In the first and second part of this article I wrote about teenagers' growing need to focus on peer relationships and to challenge authority, and discussed ways that this affects teaching. This final entry discusses the phenomenon of teenage awkwardness, and how to be sensitive to it in the language classroom, as well as presenting a few conclusions.
In my last entry I wrote about how teenagers naturally have a strong focus on peer relationships, and the effect this can have on class dynamics, and on my teaching. In this entry, I'd like to consider another teenage stereotype - the grumpy rebel - and reflect on the surprising benefits of this difficult aspect of adolescence, and suggest ways to keep your cool when faced with it.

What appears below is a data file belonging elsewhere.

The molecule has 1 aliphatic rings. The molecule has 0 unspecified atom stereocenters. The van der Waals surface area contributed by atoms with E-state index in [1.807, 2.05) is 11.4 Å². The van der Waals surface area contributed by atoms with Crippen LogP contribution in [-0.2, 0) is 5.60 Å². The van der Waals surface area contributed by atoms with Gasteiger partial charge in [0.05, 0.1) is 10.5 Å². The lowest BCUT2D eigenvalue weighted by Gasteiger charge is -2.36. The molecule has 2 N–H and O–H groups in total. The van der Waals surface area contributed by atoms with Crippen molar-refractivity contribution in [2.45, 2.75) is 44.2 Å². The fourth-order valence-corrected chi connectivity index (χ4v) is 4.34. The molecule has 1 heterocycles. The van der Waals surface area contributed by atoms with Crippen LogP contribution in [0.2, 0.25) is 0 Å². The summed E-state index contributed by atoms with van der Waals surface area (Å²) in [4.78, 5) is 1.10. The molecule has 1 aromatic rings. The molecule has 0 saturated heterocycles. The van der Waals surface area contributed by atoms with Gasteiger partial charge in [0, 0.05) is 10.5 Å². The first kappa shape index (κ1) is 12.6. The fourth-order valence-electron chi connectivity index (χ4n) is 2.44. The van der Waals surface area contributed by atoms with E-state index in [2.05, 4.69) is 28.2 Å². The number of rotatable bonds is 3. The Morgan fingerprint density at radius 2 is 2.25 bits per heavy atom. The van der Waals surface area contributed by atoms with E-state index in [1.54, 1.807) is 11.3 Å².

This summer, I’ve had moments where a few of the teenagers I’ve been teaching have really got under my skin, and other moments where they've really inspired me. I’d forgotten how different it is to teach a whole group of 16-18-year-olds, compared to one 17-year-old in a class of 20-somethings. I’ve been reflecting on why these differences exist, and how to deal with them, in terms of what’s going on both in their heads and in mine.